When you’re already struggling to get your work done in a 40-hour week, an 80-hour work week must make it much easier to get everything accomplished. Or does it? Some argue that devoting the extra hours helps them advance their careers faster. Others say they’re far more productive and might even try a week on, week off approach.
Before you push your personal life to the side and work 16-hour days, you need to know whether working twice as many hours as the average employee is actually beneficial.
Elon Musk Does It
It’s not uncommon for those in the tech industry to admit to working long hours and rarely sleeping. Trying to stay competitive means a lot of extra work. However, I think we can all agree that even though Elon Musk is brilliant, he’s not always at the top of his game, even when he said he scaled back his 120-hour work week to just 80 to 90 hours.
Janet Kennedy, the founder of NYC Sleep Doctor, said this approach is unsustainable and doesn’t leave your mind at peak performance. Translation: working too many hours hurts your productivity instead of helping it. Kennedy stresses that your mind and body not only need ample sleep but time to wind down before resting. So just jumping in bed after a 16-hour work day, trying to sleep a few hours, then getting up to eat isn’t going to leave you feeling refreshed.
Musk actually admitted that his insane 120-hour weeks made him exhausted and hurt his mental focus. He also said working anything over 80 hours makes stress, exhaustion, and focus much worse.
An 80-Hour Work Week Hurts Your Health
If you don’t have any real interest in spending time with friends and family, you may not think an 80-hour work week is such a big deal. After all, why not be married to your career if you enjoy it?
The problem is, working for more than 10 hours a day or 40 hours a week has been proven to be detrimental to your health. For instance, working just 11 hours per day can increase your risk for cardiovascular issues by as much as 60 percent. Regularly working over 40 hours each week has also been shown to increase depression in women, weight gain in men, and substance abuse.
Businesses have found that when their employees work over 60 hours in a week, injuries increase by 23 percent. This is due to fatigue.
Of course, all those extra hours wreak havoc on your stress levels, which also affect your hormones. The combination leads to immune issues, sleep problems, memory trouble, mood swings, and much more.
You Become Less Productive
The entire point of an 80-hour work week is to be more productive, but the opposite’s actually true. The same set of studies proving longer hours hurt your health also found productivity decreases.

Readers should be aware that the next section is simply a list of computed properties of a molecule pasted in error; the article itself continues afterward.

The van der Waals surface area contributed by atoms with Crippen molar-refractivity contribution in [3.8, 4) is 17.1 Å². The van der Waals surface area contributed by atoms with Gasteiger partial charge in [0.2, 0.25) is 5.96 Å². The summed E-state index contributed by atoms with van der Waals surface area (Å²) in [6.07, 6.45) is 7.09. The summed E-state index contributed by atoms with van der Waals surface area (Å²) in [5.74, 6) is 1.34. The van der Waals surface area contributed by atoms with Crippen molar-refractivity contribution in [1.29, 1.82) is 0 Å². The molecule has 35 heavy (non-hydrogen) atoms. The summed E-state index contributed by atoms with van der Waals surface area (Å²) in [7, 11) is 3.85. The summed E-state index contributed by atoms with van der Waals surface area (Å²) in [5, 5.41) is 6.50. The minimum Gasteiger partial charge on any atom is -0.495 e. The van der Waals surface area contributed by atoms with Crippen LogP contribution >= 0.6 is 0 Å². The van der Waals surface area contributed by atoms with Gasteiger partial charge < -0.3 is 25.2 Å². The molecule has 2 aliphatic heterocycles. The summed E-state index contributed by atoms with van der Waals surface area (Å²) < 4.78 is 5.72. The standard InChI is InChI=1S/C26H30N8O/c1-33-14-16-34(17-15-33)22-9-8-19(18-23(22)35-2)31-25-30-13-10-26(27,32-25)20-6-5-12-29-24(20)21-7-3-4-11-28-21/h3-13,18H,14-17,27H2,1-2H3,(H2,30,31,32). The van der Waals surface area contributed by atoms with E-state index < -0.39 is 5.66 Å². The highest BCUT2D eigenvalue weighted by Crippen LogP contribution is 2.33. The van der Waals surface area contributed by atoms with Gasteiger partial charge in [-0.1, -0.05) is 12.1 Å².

In the average white collar job, employees putting in 60 hours or more each week were 25 percent less productive. In manufacturing jobs, working just 44 hours a week led to a 2.4 percent productivity decrease.
Stanford University conducted a study and found productivity declines after working just 50 hours a week. Anything past 55 hours was just extra hours, as productivity was so low, participants weren’t making any real progress in their work. Obviously, the longer the hours, the worse the productivity output.
The Occasional Longer Week
If you’re an entrepreneur, you’re going to have weeks where it seems like you work 24/7. This is especially true when you’re first getting started. However, an 80-hour work week should be the exception, not the norm.
Even people at the top of their game struggle when working too many hours. Doctors make tragic mistakes when they’ve worked for several days straight. Tech experts make simple errors that lead to major cybersecurity issues.
It’s okay if you have a longer week sometimes, but limit those. Also, make sure you take a well-earned break afterward to give yourself time to recover. Even if you take weekends off, it’s not enough time to get the rest you need. Plus, you need rest every day, not just a few days each week. Sleep is essential for productivity.
Aim for Fewer Hours
While the four-hour work week that Tim Ferriss boasts about isn’t feasible for most people, Ferriss is right that working fewer hours boosts productivity. Companies throughout the world are testing shorter work weeks. From working just four days to cutting out an hour or two each day, the results are the same: productivity increases, employees are happier, and employees call in sick less.
Perpetual Guardian in New Zealand tested a 32-hour work week, giving each employee an extra day off each week. Employees were 20 percent more productive. A city in Iceland tried a similar approach. While productivity remained the same, employees were healthier, leading to less sick days.
When Microsoft in Japan opted for a four-day work week, productivity increased by a shocking 40 percent. In a country where long work weeks are the norm, this shows that a change to fewer hours weekly is better for productivity.
The takeaway: an 80-hour work week doesn’t boost productivity, despite all the hype. The key is to work smarter during your peak productivity hours to get more done in less time. Working fewer hours could be just what you need to be more productive after all.
Image credit: Flickr/Daniel Oberhaus
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